Southern California, as you may know, is on fire. Now I'm fortunate that I haven't had to evacuate. And since the closest fire to me has been 100% contained, it's unlikely that I will need to evacuate in the future. Some of my co-workers weren't so lucky.
Even though there's no fire, there's still a ton of smoke. Around where I live it's not too bad. It's a bit smoky and hazy, but I don't really notice it indoors. The San Diego skyline yesterday, on the other hand, was like that of a post-apocalyptic war zone. The combination of the smoke and sun made the sky a bright yellow, and the haze reminded me of Valley fog.
Anyway, during the time I was unsure whether or not I needed to evacuate, I considered the flaws in my computer backup strategy, which is fairly comprehensive and born from being bit in the ass by data loss too many times. My home directory, digital photos, and emails are all stored in a Subversion repository (this saved my ass in college when I accidentally deleted the directory containing my senior project). This has two benefits. First, it ensures my laptop is backed up. Second, it keeps my home directories in sync. Every night, a backup script mounts a USB drive connected to my computer and dumps the subversion repository to it.
Immediately you see the problem, just as I did and have for some time. What happens if my apartment catches on fire? Or someone breaks in and steals both the computer and USB drive? Everything's gone in one fell swoop.
My original intent when I bought the USB drive was to go to the bank every week, take the drive out of my safe deposit box, perform a manual backup, then return the drive to my safe deposit box. Problem is, I'm lazy. Rule number 1 of backing things up is
if it isn't automated, you didn't back it up. I'm not going to the bank once a week; I have better things to do. So it needs to be automated.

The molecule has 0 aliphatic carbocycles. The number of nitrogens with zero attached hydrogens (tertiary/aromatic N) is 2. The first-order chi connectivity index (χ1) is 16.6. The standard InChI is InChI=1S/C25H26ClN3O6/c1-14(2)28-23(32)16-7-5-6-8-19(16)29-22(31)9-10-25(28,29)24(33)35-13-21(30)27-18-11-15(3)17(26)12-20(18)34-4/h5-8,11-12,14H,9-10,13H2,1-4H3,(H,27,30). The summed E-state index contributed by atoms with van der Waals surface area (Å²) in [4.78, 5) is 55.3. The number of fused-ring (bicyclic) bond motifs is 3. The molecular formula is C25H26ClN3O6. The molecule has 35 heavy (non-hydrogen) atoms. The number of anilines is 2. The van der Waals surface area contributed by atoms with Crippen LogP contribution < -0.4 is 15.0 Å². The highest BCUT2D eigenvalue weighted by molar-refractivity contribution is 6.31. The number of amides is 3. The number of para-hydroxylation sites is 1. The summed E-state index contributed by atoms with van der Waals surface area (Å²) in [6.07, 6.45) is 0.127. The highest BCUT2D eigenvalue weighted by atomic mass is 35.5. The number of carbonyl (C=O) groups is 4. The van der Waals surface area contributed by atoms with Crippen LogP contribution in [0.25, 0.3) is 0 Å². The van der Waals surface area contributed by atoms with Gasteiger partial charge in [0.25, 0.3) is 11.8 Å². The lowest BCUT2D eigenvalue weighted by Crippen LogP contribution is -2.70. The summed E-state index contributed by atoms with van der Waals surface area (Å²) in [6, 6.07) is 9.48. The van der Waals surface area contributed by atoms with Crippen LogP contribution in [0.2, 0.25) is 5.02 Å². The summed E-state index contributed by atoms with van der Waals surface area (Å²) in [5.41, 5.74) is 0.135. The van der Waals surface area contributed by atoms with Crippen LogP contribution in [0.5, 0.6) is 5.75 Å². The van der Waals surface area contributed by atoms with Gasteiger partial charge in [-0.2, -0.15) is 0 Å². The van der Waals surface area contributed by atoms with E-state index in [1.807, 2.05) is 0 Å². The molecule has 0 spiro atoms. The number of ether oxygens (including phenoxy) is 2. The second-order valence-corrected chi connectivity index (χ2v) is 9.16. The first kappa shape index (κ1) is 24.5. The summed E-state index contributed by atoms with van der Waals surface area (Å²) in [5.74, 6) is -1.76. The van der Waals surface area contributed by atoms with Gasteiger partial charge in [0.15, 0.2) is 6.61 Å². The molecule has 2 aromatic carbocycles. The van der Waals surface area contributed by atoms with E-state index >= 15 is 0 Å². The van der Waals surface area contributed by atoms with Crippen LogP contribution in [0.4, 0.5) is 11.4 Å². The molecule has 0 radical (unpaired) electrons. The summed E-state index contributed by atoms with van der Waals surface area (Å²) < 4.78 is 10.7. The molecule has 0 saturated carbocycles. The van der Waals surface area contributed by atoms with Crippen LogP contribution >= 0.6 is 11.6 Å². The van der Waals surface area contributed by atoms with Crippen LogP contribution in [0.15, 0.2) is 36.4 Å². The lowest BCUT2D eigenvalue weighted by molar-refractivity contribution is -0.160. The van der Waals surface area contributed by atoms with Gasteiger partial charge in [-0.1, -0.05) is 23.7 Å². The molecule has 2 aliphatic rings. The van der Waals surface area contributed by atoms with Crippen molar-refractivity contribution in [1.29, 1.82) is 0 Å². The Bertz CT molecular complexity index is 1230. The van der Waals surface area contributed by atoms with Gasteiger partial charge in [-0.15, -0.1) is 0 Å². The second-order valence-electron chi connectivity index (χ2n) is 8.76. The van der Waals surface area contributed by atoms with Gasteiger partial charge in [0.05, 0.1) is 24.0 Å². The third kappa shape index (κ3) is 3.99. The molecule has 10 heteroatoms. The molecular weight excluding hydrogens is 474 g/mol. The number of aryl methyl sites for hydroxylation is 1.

I've been looking at Amazon S3 for quite some time and think I'm ready to give it a shot. I've been concerned about how I would protect everything, but the final pieces of the puzzle have came into place. I'm going to describe my proposed new backup strategy below.
Incremental subversion dumps will made every night as they always do. They will be encrypted using public key encryption and be stored on both my USB drive and uploaded to S3. The public key will reside on the backup server and will encrypt the backup files. The private key will be be broken up into three pieces using Shamir's method for sharing secrets. One piece will reside on a USB stick in the safe in my apartment, one piece will reside on a USB stick in my safe deposit box, and one piece will reside on S3. Two of the three pieces will be required to reconstruct the private key, allowing either the bank, my apartment, or the S3 network to be destroyed while still requiring that someone have access to two of those pieces before they have the full private key. I'll also be putting paper copies of the USB sticks into both my safe and my safe deposit box just in case the USB drives die.
One thing I'm not quite clear on is how I'm going to validate that the files in S3 haven't been tampered with. I guess I combination of S3 permissions and not giving anyone the public key will do the trick. I'd considered signing them, but the end result is the same as just encrypting the files with a public key not being made public: the scheme depends on a private file no one else has.
Another question is how I'm going to verify the backup completes successfully each night. After all, rule number 2 of backing things up is
if you didn't verify the backup works, you didn't back it up. The private key won't be on the computer being backed up (for obvious reasons), so I can't do an automated test (unless I want to do a dry run with a dummy public/private key pair, but that doesn't verify the production backups). I want to say I'll test the restore process every now and then, but I won't (see rule number 1). For now, it'll just have to be good enough.
Comments or suggestions on how to improve this scheme are welcome. In particular, if you want to solve the bottom two issues for me, I'm all ears.